Governments and utilities worldwide are looking to low- and zero-carbon hydrogen injection into the natural gas grid to displace fossil fuel consumption and reduce emissions.
S&P Global Platts Analytics’ Scenario Planning Service took an in-depth look into this topic in an April special report, Hydrogen injection into California gas grid: a strategy to solidify demand to drive supply.
Hydrogen has a much lower energy density than natural gas on a volumetric basis. For this reason, end-users of a blended gas would require a higher volume of gas to achieve the same number of British Thermal Units versus end-users consuming pure natural gas. Hence, a 5% blending of hydrogen by volume does not directly translate into a 5% displacement of fossil fuel consumption.
As hydrogen blending increases, the average calorific content of the blended gas falls, and thus an increased volume of blended gas must be consumed to meet the same energy needs. For instance, a 5% blending by volume of hydrogen would only displace 1.6% of natural gas demand.
Pipeline injection has recently been featured in the national hydrogen strategies of the Netherlands and Australia, in addition to a host of small-scale pilot projects.
The graphic below shows the scale of various pilot projects exploring the impacts of hydrogen blending across countries. California has taken the lead on studying hydrogen injection in the US – with a Public Utilities Commission (CPUC) ruling from November 2019 giving utilities twelve months to propose a preliminary renewable hydrogen injection standard.
Low emissions reduction potential
How the hydrogen is produced has significant implications for the emissions reduction achieved from displacing natural gas. Many policymakers, including California’s CPUC, appear to be hesitant to subsidize fossil hydrogen even in cases where CCS technology is employed.
Steam methane reforming (SMR) is the source of over 70% of global hydrogen supply today. If the hydrogen were produced via this pathway without coupling with carbon capture and storage (CCS) technology, it would result in a significant increase in total emissions, a net increase in natural gas demand, and significant additional costs.
Assuming 100% of hydrogen were sourced from zero-carbon electricity, and energy delivered to end users was held constant, 5% hydrogen blending by volume in the California natural gas grid would reduce state-wide emissions by 2.0 million tons of CO2 in 2019, or less than 1% of state emissions. Hydrogen production of this magnitude would consume over 16% of the state’s ample zero-carbon power generation.
Platts Analytics has found that, all things being equal, hydrogen blended into the natural gas grid has a low CO2 abatement potential versus other hydrogen-decarbonization end use strategies. A kg of zero-carbon hydrogen used to displace grid methane has less than 20% of the impact of an equal amount employed in some of the most effective decarbonization pathways such as low-carbon steel and materials production.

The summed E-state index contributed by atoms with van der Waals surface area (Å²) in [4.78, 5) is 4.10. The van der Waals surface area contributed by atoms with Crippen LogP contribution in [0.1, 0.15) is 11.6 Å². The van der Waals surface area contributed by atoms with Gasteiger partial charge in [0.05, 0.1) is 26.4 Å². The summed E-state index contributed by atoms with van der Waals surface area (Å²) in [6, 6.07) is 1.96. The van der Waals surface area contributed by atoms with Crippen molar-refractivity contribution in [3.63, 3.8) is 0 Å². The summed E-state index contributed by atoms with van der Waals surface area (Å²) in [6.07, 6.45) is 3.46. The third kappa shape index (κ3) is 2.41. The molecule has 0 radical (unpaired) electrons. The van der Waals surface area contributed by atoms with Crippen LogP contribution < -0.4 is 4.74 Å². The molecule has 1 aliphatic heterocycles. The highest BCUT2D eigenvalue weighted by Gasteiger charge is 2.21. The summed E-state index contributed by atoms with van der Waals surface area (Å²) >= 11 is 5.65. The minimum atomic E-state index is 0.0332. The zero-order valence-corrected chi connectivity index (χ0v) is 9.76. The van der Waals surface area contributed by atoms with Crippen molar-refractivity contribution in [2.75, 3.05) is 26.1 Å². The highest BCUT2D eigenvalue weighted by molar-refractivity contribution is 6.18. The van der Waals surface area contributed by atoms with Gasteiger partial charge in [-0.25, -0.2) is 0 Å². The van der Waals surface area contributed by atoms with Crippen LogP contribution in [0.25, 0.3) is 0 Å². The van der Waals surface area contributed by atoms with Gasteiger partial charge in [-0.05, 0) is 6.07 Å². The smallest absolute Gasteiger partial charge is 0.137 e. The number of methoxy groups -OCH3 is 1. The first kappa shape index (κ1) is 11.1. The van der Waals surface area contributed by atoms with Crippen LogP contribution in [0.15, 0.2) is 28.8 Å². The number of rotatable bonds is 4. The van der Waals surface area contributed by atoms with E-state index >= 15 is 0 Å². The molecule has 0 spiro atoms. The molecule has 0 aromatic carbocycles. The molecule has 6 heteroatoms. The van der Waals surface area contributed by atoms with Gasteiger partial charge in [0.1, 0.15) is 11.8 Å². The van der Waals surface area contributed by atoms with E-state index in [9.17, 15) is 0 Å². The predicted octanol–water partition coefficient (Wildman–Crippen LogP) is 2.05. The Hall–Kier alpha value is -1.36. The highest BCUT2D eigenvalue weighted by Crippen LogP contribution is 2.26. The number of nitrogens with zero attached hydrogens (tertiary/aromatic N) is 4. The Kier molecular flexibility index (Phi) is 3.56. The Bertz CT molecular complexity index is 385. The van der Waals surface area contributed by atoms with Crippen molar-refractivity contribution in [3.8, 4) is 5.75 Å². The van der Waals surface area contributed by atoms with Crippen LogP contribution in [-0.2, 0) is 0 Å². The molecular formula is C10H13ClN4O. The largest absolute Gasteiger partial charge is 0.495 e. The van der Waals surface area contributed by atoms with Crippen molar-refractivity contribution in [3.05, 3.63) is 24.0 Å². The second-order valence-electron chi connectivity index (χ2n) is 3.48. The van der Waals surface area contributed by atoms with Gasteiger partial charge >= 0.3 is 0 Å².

The benefits of hydrogen injection into the natural gas grid could extend past direct fossil fuel displacement and system decarbonization. Early 2020, the Dutch central government released their national hydrogen strategy, which outlined potential regulatory support for hydrogen injection mandates as a form of stable near-term demand for the product. That has the potential to give a boost to hydrogen sector development.
As seen in the graphic below, taken from analysis done by US utility PG&E, at lower blend volumes the natural gas grid and its end users would require very little adjustment to accommodate hydrogen. This positions the natural gas grid, given the appropriate regulatory mandates, as a very low-cost source of hydrogen demand, providing greater certainty for investors in hydrogen supply.
A ramping up of supply would put downward pressure on levelized costs via economies of scale and learning-by-doing. This could further improve the economics of hydrogen in other applications with higher average per-kg decarbonization potentials.
At higher blending ratios, some retrofits to the grid may be necessary. Some costly challenges of high volume blending include steel embrittlement of pipeline material and damage to burners caused by fuel combustion aberrations.
Because of low production efficiency of modern electrolyzers and the relatively low carbon footprint of natural gas combustion versus other fossil fuels, hydrogen injection has a low average CO2 abatement potential per kg of hydrogen versus other zero-carbon hydrogen usages.
Grid injection is, however, an attractive source of near-term demand for hydrogen at low blend volumes due to low incremental costs. Increasingly, regions with aspirations to develop a low-carbon hydrogen economy are likely to turn to grid injection as a means of cultivating a market and stimulating investment into supply.